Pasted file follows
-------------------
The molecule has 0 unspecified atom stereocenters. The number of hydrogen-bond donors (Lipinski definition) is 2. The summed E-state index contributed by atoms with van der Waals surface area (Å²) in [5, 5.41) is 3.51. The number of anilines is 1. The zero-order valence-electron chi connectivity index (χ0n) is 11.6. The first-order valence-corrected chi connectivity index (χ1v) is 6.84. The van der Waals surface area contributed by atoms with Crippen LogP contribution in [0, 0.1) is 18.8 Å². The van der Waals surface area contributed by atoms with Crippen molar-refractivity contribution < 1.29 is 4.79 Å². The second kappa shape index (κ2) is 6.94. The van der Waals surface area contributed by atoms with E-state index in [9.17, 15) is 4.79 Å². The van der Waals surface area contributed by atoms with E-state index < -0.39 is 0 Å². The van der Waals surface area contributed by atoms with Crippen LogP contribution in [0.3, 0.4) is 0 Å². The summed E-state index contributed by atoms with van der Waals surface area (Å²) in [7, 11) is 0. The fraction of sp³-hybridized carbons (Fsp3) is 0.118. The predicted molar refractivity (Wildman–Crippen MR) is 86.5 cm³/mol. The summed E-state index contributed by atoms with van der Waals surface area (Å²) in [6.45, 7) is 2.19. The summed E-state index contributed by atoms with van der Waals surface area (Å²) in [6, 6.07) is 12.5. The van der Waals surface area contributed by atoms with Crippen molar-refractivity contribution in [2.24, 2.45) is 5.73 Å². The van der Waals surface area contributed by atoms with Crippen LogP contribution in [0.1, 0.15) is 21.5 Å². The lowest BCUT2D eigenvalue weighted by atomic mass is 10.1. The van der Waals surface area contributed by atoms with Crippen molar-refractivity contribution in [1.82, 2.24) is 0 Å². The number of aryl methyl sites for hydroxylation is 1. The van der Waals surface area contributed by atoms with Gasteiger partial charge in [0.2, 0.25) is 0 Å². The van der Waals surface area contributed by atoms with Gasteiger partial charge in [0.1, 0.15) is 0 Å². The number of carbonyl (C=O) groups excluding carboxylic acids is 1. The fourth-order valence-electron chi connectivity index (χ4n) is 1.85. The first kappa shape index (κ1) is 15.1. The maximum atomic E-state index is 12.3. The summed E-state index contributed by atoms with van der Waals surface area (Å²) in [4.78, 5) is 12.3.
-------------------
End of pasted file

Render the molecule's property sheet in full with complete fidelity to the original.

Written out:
The molecule has 0 unspecified atom stereocenters. The number of hydrogen-bond donors (Lipinski definition) is 2. The summed E-state index contributed by atoms with van der Waals surface area (Å²) in [5, 5.41) is 3.51. The number of anilines is 1. The zero-order valence-electron chi connectivity index (χ0n) is 11.6. The first-order valence-corrected chi connectivity index (χ1v) is 6.84. The van der Waals surface area contributed by atoms with Crippen LogP contribution in [0, 0.1) is 18.8 Å². The van der Waals surface area contributed by atoms with Crippen molar-refractivity contribution < 1.29 is 4.79 Å². The second kappa shape index (κ2) is 6.94. The van der Waals surface area contributed by atoms with E-state index in [9.17, 15) is 4.79 Å². The van der Waals surface area contributed by atoms with E-state index < -0.39 is 0 Å². The van der Waals surface area contributed by atoms with Crippen LogP contribution in [0.3, 0.4) is 0 Å². The summed E-state index contributed by atoms with van der Waals surface area (Å²) in [7, 11) is 0. The fraction of sp³-hybridized carbons (Fsp3) is 0.118. The predicted molar refractivity (Wildman–Crippen MR) is 86.5 cm³/mol. The summed E-state index contributed by atoms with van der Waals surface area (Å²) in [6.45, 7) is 2.19. The summed E-state index contributed by atoms with van der Waals surface area (Å²) in [6, 6.07) is 12.5. The van der Waals surface area contributed by atoms with Crippen molar-refractivity contribution in [2.24, 2.45) is 5.73 Å². The van der Waals surface area contributed by atoms with Crippen LogP contribution in [0.1, 0.15) is 21.5 Å². The lowest BCUT2D eigenvalue weighted by atomic mass is 10.1. The van der Waals surface area contributed by atoms with Crippen molar-refractivity contribution in [1.82, 2.24) is 0 Å². The number of aryl methyl sites for hydroxylation is 1. The van der Waals surface area contributed by atoms with Gasteiger partial charge in [0.2, 0.25) is 0 Å². The van der Waals surface area contributed by atoms with Gasteiger partial charge in [0.1, 0.15) is 0 Å². The number of carbonyl (C=O) groups excluding carboxylic acids is 1. The fourth-order valence-electron chi connectivity index (χ4n) is 1.85. The first kappa shape index (κ1) is 15.1. The maximum atomic E-state index is 12.3. The summed E-state index contributed by atoms with van der Waals surface area (Å²) in [4.78, 5) is 12.3.